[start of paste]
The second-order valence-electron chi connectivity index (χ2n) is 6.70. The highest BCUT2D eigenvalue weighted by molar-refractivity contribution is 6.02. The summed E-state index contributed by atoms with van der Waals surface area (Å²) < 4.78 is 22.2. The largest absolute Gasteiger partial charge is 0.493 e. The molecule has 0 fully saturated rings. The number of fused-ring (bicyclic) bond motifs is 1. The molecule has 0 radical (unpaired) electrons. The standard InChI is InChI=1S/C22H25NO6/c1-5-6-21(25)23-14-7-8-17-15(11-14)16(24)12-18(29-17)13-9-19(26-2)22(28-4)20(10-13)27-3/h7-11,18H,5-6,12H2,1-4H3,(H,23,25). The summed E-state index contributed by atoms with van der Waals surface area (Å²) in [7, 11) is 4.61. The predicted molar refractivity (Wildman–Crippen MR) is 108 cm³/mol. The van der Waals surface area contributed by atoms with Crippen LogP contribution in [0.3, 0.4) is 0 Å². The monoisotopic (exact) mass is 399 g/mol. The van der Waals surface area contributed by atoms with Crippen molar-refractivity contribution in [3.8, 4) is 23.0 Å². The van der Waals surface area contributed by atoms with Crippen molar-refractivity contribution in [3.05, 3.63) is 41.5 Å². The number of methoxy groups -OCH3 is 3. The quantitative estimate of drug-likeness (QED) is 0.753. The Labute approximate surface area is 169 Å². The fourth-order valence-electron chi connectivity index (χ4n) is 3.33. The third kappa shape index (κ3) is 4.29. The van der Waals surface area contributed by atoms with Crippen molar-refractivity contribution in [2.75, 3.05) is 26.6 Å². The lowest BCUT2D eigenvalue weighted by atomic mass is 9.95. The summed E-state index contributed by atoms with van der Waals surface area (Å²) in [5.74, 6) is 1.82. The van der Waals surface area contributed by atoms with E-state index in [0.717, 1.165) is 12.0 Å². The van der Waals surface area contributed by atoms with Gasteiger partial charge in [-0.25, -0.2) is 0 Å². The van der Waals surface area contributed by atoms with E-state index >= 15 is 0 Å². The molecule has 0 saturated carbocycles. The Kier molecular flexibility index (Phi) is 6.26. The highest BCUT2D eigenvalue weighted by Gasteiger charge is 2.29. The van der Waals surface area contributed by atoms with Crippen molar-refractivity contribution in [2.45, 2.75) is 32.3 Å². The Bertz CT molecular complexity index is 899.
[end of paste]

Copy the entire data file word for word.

The second-order valence-electron chi connectivity index (χ2n) is 6.70. The highest BCUT2D eigenvalue weighted by molar-refractivity contribution is 6.02. The summed E-state index contributed by atoms with van der Waals surface area (Å²) < 4.78 is 22.2. The largest absolute Gasteiger partial charge is 0.493 e. The molecule has 0 fully saturated rings. The number of fused-ring (bicyclic) bond motifs is 1. The molecule has 0 radical (unpaired) electrons. The standard InChI is InChI=1S/C22H25NO6/c1-5-6-21(25)23-14-7-8-17-15(11-14)16(24)12-18(29-17)13-9-19(26-2)22(28-4)20(10-13)27-3/h7-11,18H,5-6,12H2,1-4H3,(H,23,25). The summed E-state index contributed by atoms with van der Waals surface area (Å²) in [7, 11) is 4.61. The predicted molar refractivity (Wildman–Crippen MR) is 108 cm³/mol. The van der Waals surface area contributed by atoms with Crippen LogP contribution in [0.3, 0.4) is 0 Å². The monoisotopic (exact) mass is 399 g/mol. The van der Waals surface area contributed by atoms with Crippen molar-refractivity contribution in [3.8, 4) is 23.0 Å². The van der Waals surface area contributed by atoms with Crippen molar-refractivity contribution in [3.05, 3.63) is 41.5 Å². The number of methoxy groups -OCH3 is 3. The quantitative estimate of drug-likeness (QED) is 0.753. The Labute approximate surface area is 169 Å². The fourth-order valence-electron chi connectivity index (χ4n) is 3.33. The third kappa shape index (κ3) is 4.29. The van der Waals surface area contributed by atoms with Crippen molar-refractivity contribution in [2.75, 3.05) is 26.6 Å². The lowest BCUT2D eigenvalue weighted by atomic mass is 9.95. The summed E-state index contributed by atoms with van der Waals surface area (Å²) in [5.74, 6) is 1.82. The van der Waals surface area contributed by atoms with E-state index in [0.717, 1.165) is 12.0 Å². The van der Waals surface area contributed by atoms with Gasteiger partial charge in [-0.25, -0.2) is 0 Å². The van der Waals surface area contributed by atoms with E-state index >= 15 is 0 Å². The molecule has 0 saturated carbocycles. The Kier molecular flexibility index (Phi) is 6.26. The highest BCUT2D eigenvalue weighted by Gasteiger charge is 2.29. The van der Waals surface area contributed by atoms with Crippen molar-refractivity contribution in [2.45, 2.75) is 32.3 Å². The Bertz CT molecular complexity index is 899.